I don't think that pu will be divisive either. There are too many people from before forcing newbs kicking and screaming into the developed language. And, to be sure, there just isn't that much difference, mainly vocabulary and a few minor oddities of rules (no 'e' with kepeken', for one that turns up a lot). Or the 'olin' one, which is, of course, and English problem and we are getting more folk from other languages (though most know English as well, of course).
Philosophy is a bitch in tp, though actually Existentialism is easier than some -- analytic philosophies tend to hinge on fine shades of meaning and tp doesn't have any. But existentialist thought is fuzzier and so fit in better with tp (but it is also gloomier, which tp is supposed not to be).
I like some of the oldish words (mainly ones that came in after I did but didn't make the pu cut) like 'namako' and 'monsuta', but the ones that were gone before I came don't attract me in the same way (I have toyed with 'pake' and sort like a word for "square"), Some, like the next couple of numerals, I don't care for at all (the number problem needs a better solution than these band-aids). Ditto some of the other new ones that weren't around long, like 'apeja'. And, of course, there is 'pu' in its final incarnation. Yuck! Ptui! I liked it as a replacement for 'ni:' and didn't mind it as a word for texts. And I kinds like your suggested expansion on the notion, but it still seems too specific in a language of broadest possible generalizations.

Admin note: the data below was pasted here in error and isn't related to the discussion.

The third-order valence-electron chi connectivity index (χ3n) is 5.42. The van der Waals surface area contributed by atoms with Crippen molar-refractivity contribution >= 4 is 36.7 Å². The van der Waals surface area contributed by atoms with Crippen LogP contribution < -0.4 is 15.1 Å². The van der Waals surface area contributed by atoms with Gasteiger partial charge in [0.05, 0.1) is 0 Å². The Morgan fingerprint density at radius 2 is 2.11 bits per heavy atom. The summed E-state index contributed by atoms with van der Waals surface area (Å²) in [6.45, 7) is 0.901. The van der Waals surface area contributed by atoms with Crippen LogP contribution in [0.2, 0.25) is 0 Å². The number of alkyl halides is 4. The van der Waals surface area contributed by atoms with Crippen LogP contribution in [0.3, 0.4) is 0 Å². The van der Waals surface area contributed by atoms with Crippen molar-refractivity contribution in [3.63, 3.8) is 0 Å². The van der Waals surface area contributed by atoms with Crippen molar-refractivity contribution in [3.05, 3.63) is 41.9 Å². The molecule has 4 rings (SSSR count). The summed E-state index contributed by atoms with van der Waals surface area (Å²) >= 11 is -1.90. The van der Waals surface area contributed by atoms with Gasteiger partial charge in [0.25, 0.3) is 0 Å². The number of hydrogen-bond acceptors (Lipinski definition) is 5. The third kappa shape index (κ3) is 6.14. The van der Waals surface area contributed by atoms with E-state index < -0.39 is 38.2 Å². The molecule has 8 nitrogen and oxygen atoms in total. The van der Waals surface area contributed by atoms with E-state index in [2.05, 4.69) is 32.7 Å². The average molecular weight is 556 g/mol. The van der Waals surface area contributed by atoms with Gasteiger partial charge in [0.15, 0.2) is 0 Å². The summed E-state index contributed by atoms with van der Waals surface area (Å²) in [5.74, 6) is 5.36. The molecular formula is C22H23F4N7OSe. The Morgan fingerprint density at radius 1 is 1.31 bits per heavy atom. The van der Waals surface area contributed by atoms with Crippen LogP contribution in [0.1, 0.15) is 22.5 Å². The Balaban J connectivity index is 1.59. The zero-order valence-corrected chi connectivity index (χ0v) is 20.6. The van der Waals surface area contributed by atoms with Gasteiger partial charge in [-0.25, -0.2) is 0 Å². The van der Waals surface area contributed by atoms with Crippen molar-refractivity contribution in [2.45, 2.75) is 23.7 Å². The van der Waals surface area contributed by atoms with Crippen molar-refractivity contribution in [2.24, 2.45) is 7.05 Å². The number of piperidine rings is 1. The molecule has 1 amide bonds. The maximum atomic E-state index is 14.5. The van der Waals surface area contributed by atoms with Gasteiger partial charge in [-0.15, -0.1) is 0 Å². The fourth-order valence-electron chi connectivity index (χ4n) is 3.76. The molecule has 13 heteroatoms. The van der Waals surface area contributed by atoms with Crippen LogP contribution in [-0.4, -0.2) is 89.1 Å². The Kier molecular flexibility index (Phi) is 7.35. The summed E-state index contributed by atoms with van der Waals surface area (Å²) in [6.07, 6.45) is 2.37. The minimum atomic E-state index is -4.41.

I am, of course, going to continue using the words I like in the way I learned them -- or came to use them after a lot of wear and tear -- and ignore pu when it is inconvenient to follow it.